Last week's top stories from our perspective:
Margaret Doughty, an atheist and legal resident whose application for U.S. citizenship was nearly rejected this month over her non-religious opposition to war, will become a naturalized citizen next week, the blog Divided Under God first reported on Thursday.
According to Divided Under God, the U.S. Citizenship and Immigration Services decided to retract a demand that Doughty show proof "on official church stationery" that her stated conscientious objector status was a function of her being a "member in good standing" of a pacifist religious group. Huffington Post
Egypt’s prosecutors have been flooded with blasphemy complaints since 2011 as Islamists exercising their new societal clout have pushed for prosecutions and courts have handed down steep fines and prison terms for insulting religion.
This month alone, a Christian teacher in Luxor was fined $14,000 for insulting the Prophet Muhammad in class, a writer was given five years in prison for promoting atheism and a Christian lawyer was sentenced to one year for insulting Islam — in a private conversation.
Blasphemy cases were once rare in Egypt, and their frequency has increased sharply since the revolution. More than two dozen cases have gone to trial, and nearly all defendants have been found guilty. At least 13 have received prison sentences. New York Times
The New York Civil Liberties Union filed a lawsuit on Tuesday against the New York Police Department over its surveillance of Muslim communities, accusing the police of trampling on religious freedoms and constitutional guarantees of equality.
The surveillance by the NYPD's intelligence division has extended beyond New York City's five boroughs into neighboring New Jersey and other nearby states. The police department says that surveillance of Muslims is legal under an earlier federal court order.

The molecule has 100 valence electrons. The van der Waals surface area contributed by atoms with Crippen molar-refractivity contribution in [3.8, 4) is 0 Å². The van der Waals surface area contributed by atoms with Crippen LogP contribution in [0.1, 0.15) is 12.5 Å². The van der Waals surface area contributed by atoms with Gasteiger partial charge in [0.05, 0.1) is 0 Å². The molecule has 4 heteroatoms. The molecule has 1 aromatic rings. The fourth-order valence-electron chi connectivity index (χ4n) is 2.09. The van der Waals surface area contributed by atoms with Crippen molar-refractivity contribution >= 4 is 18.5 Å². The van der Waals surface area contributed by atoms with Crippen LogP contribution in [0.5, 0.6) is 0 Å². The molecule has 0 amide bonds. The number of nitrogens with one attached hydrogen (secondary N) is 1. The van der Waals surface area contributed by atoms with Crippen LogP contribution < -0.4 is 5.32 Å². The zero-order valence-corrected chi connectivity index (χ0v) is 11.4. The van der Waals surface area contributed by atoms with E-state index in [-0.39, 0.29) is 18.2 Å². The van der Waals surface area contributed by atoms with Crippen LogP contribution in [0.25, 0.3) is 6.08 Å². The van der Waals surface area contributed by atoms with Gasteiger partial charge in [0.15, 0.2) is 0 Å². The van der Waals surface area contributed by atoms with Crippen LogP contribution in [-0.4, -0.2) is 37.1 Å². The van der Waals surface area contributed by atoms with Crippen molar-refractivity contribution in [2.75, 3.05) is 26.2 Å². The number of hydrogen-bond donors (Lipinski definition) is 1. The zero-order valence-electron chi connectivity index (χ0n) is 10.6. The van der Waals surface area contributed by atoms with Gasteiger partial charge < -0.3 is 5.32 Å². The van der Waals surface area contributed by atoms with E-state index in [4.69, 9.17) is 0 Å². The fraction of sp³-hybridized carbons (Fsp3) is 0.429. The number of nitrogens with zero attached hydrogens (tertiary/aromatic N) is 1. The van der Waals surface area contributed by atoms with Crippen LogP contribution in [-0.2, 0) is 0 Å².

The lawsuit is the latest skirmish in an ongoing battle between the NYPD and civil liberties advocates over the department's aggressive policing tactics – including its stop-and-frisk practices, which are the subject of a separate federal lawsuit. Yahoo News
Abercrombie & Fitch is having a hard time proving in court that the Muslim headscarf worn by an employee who was fired in 2010 hurt the clothing company's sales, Law360 reports.
On Tuesday, when a federal judge in California pressed attorney Mark Knueve, who is representing Abercrombie, if he or any of his witnesses had financial records to show the woman's hijab hurt sales, Knueve said he didn't.
"A defendant says we're harmed but provides no real evidence?" Judge Yvonne Gonzalez Rogers retorted, according to the report. "And you want me to grant summary judgment [in your favor]?" Huffington Post
Surrounded by sleigh bell-ringing Santa Claus impersonators, Gov. Rick Perry on Thursday signed a law protecting Christmas and other holiday celebrations in Texas public schools from legal challenges — but also stressed that freedom of religion is not the same thing as freedom from religion.
It was a serious tone for an otherwise fun bill-signing and should bolster the governor’s Christian conservative credentials before he travels to Washington for the Faith & Freedom Coalition’s “Road to Majority” conference with the likes of tea party darlings and U.S. Sens. Marco Rubio of Florida, Kentucky’s Rand Paul and fellow Texan Ted Cruz.
Dubbed the “Merry Christmas bill,” the bipartisan measure sailed through the state House and Senate to reach Perry’s desk. Washington Post